Saturday, 30 August 2014
Last updated 19 hours ago
Aug 8 2011 | 11:23am ET
The mother of accused hedge fund fraudster Anthony Klatch says her son is not to blame for allegedly defrauding investors of more than $2.3 million.
Charmaine Maynard, who flew to Tampa, Fla., last week to be with her son, who is facing extradition to Alabama, told the Wilkes-Barre (Pa.) Times Leader that Klatch's bipolar disorder is responsible.
Maynard, who said that bipolar disorder runs in the family, tried and failed to get her son to seek help when she first noticed his symptoms three years ago, she said. Maynard testified as to her diagnosis at his detention hearing last week, where she said he finally acknowledged he had a problem.
Klatch and his partner, Timothy Sullivan, are accused of lying to investors in their TASK Capital Partners. The duo allegedly told investors that the fund, which they founded in 2009, had already been in business for 12 years. Their prospectuses were also filled with other "material misrepresentations and material misleading omissions," the indictment alleges.
According to prosecutors, Klatch and Sullivan, who each invested a whole $1 in TASK, invested only about 60% of the money they raised by the end of 2009, losing everything on a handful of spectacularly bad investments, at least two of which posted big losses in just minutes. The rest of the money was used to "pay off the angry investors" or simply funneled into Klatch's "personal bank account," prosecutors say.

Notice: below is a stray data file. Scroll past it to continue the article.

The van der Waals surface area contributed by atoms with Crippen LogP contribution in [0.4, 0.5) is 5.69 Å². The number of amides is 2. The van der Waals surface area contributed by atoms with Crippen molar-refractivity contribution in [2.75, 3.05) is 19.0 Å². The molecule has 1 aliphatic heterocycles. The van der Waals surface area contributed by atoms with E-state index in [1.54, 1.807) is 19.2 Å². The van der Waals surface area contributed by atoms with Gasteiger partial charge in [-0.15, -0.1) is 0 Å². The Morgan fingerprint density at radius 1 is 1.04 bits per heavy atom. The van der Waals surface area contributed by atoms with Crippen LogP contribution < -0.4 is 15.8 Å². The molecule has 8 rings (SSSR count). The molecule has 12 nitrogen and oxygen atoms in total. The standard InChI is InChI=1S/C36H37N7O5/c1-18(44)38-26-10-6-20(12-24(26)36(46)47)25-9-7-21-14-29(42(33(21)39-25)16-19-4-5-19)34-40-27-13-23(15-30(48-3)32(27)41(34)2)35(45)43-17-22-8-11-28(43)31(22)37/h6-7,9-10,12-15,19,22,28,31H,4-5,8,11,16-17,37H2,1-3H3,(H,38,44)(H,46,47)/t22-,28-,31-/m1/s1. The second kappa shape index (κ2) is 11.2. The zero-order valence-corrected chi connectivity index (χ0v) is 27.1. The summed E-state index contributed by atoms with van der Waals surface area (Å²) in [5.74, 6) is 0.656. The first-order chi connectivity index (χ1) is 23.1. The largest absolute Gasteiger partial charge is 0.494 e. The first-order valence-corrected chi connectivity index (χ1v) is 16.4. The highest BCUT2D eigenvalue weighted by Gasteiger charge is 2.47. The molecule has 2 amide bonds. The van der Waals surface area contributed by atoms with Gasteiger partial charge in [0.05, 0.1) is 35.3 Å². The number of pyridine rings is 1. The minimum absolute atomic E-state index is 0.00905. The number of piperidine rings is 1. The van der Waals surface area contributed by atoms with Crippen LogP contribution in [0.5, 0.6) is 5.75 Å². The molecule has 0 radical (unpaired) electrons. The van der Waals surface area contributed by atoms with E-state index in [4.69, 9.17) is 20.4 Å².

Rather than coming clean, in January 2010 Klatch and Sullivan told investors that "their entire investment had been lost in a single trade."
Maynard said she was shocked by what she found at her son's condominium in Florida, noting that bipolar disorder can case delusions of grandeur.
"When I came down, it's like Bernie Madoff lived here," she said. Prosecutors are seeking the forfeiture of several luxury vehicles, including a Ferrari, an Aston Martin and a BMW, as well as a boat, all purchased by the 27-year-old over the past four years.
Aug 25 2014 | 11:21am ET
As many of you know, FINalternatives was recently acquired by the owners of Futures magazine, a firm called The Alpha Pages LLC. Today marks the soft-launch of a new sister site for both publications. As its name suggests, The Alpha Pages will cover all types of alternative investments, going far beyond the more well-known ones such as hedge funds and private equity. Read more…
Commodities/Futures magazine launched at the precipice of a revolution in the futures industry—really a revolution in the idea of risk management—that would move it from a small niche industry to ...